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InventorAfexa Life Sciences Inc.
ManufacturerValeant Pharmaceuticals International
Current supplierValeant Pharmaceuticals International

Cold-FX is a product derived from the roots of North American ginseng (Panax quinquefolius). There is little evidence to support that Cold-fx is effective in the common cold.[1][2] All trials have been done by the manufacturer and there has been poor data reporting.[1]

According to Health Canada's Natural Health Product Directorate records, the company claims that it may "help reduce the frequency, severity and duration of cold and flu symptoms by boosting the immune system".[3] It was formulated by Jacqueline Shan[4] and originally manufactured by her company, Afexa Life Sciences (formerly called CV Technologies),[5] which was acquired by Valeant Pharmaceuticals in 2011.

Medical uses

There is no evidence that Cold-fx is effective in those infected with the common cold.[6] The effect of preventative use is not clear.[6] When used preventively it makes no difference on the rate of infections.[2] It also appears to have no effect on how bad the infections are.[2] There is tentative evidence that it may lessen the length of sickness when used preventively.[2]

Side effects

Individuals requiring anti-coagulant therapy such as warfarin should avoid use of American ginseng. Not recommended for individuals with impaired liver or renal function. It is not recommended in those who are pregnant or breastfeeding. Other adverse effects include: headaches, anxiety, trouble sleeping and an upset stomach.[6]


The product has not been shown to reduce the number or severity of common colds.[2] There is tentative evidence that it may shorten colds in people who are otherwise healthy adults when taken preventively.[2] All studies posing 'significant' results on its efficacy were funded by the manufacturer.[2]

Other criticisms point out that these studies have been small scale, with conspicuously shallow participant pools and lopsided gender distributions.[7] Researchers have pointed out that there aren't enough studies on the effects of any form of ginseng on the common cold to form any conclusions.[8]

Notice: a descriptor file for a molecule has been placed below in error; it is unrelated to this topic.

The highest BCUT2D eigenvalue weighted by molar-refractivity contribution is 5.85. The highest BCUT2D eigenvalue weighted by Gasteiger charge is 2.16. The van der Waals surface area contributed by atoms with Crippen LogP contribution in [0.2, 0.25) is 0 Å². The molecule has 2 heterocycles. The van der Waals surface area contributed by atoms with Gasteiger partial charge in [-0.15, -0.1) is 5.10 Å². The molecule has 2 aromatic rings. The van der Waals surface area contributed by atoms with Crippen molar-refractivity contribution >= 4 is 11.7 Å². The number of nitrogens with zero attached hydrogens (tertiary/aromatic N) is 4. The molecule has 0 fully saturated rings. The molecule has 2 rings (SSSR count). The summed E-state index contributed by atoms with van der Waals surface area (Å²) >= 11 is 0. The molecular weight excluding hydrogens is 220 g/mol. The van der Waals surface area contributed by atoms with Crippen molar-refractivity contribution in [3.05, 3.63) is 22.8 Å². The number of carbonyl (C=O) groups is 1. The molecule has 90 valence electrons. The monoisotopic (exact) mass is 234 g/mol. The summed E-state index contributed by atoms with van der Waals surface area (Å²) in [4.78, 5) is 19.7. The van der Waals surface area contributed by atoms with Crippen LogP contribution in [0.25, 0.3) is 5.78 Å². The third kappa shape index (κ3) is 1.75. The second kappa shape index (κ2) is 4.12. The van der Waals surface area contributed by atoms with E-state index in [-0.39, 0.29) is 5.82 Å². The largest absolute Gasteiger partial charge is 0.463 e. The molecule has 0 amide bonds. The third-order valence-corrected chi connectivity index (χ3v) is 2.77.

Scientists have argued that the product has not been tested for its ability to treat a cold after an individual has been infected.[9] No studies have yet been performed to assess the possible long term side effects of taking the pills every day during the cold and flu season.[7] The manufacturer was criticized for making health claims about the product that have never been tested or scientifically verified. Until February 2007, the company advised a regimen of 18 pills over a course of 3 days in order to obtain "immediate relief" from a cold. Health Canada's review of the scientific literature confirmed that this is not a claim that it was entitled to make.[10] The company formulated a separate product for this usage. A CV Technologies press release explained the change in the dosing regimen as a choice to take a two-tier approach application to Health Canada.[11]

In 2015 a class action lawsuit was launched that claimed that the manufacturer misled people.[12] A B.C. Supreme Court judge refused to certify the class-action, but did not rule on the claim itself.[13] The appeal on this case has been dismissed.[14]


  1. 1.0 1.1 Nahas, R; Balla, A (Jan 2011). "Complementary and alternative medicine for prevention and treatment of the common cold". Canadian Family Physician. 57 (1): 31–6. PMC 3024156. PMID 21322286.
  2. 2.0 2.1 2.2 2.3 2.4 2.5 2.6 Seida, JK; Durec, T; Kuhle, S (2011). "North American (Panax quinquefolius) and Asian Ginseng (Panax ginseng) Preparations for Prevention of the Common Cold in Healthy Adults: A Systematic Review". Evidence-Based Complementary and Alternative Medicine. 2011: 282151. doi:10.1093/ecam/nep068. PMC 3136130. PMID 19592479.
  3. "Product Information". Archived from the original on 2013-10-23.
  4. Keung, Nicholas (16 June 2014). "From Chinese village girl to Canadian CEO: Cold-FX founder writes her story". Toronto Star. Torstar. Archived from the original on 23 October 2014. Retrieved 17 June 2014.
  5. "What is COLD-fX intended for?". Cold-fX: Frequently Asked Questions. Archived from the original on 2007-11-27. Retrieved 2007-11-24.
  6. 6.0 6.1 6.2 Nahas, R; Balla, A (Jan 2011). "Complementary and alternative medicine for prevention and treatment of the common cold". Canadian Family Physician. 57 (1): 31–6. PMC 3024156. PMID 21322286.
  7. 7.0 7.1 "Fighting the Common Cold". ABC News. 2005-10-25. Archived from the original on 2022-01-22. Retrieved 2022-12-15.
  8. William Lin (2007-02-16). "Does ginseng really work? It depends on who you ask". The Ottawa Citizen. Archived from the original on 2008-06-21.
  9. "Ginseng Unproven in U.S." Los Angeles Times. 2008-02-18. Archived from the original on 2013-12-13.
  10. Charlie Gillis (2007-03-26). "COLD-fX catches the sniffles again". Maclean's Magazine. Archived from the original on 2012-02-07.
  11. "COLD-fX Sets Record Straight: Health Canada's Approval of New Medical Claims Unchanged" (PDF). CV Technologies. March 5, 2007. Archived from the original (PDF) on October 2, 2011.
  12. "Cold-FX users were misled about top-selling cold and flu remedy, lawsuit alleges". National Post. March 31, 2015. Archived from the original on 30 June 2023. Retrieved 23 June 2015.
  13. "Cold-FX class action lawsuit tossed - Toronto Star". 16 November 2016. Archived from the original on 3 July 2018. Retrieved 15 December 2022.
  14. "B.C. Appeal Court rejects class action lawsuit aimed at Cold-FX". May 2, 2018. Archived from the original on April 15, 2019. Retrieved December 15, 2022.

External links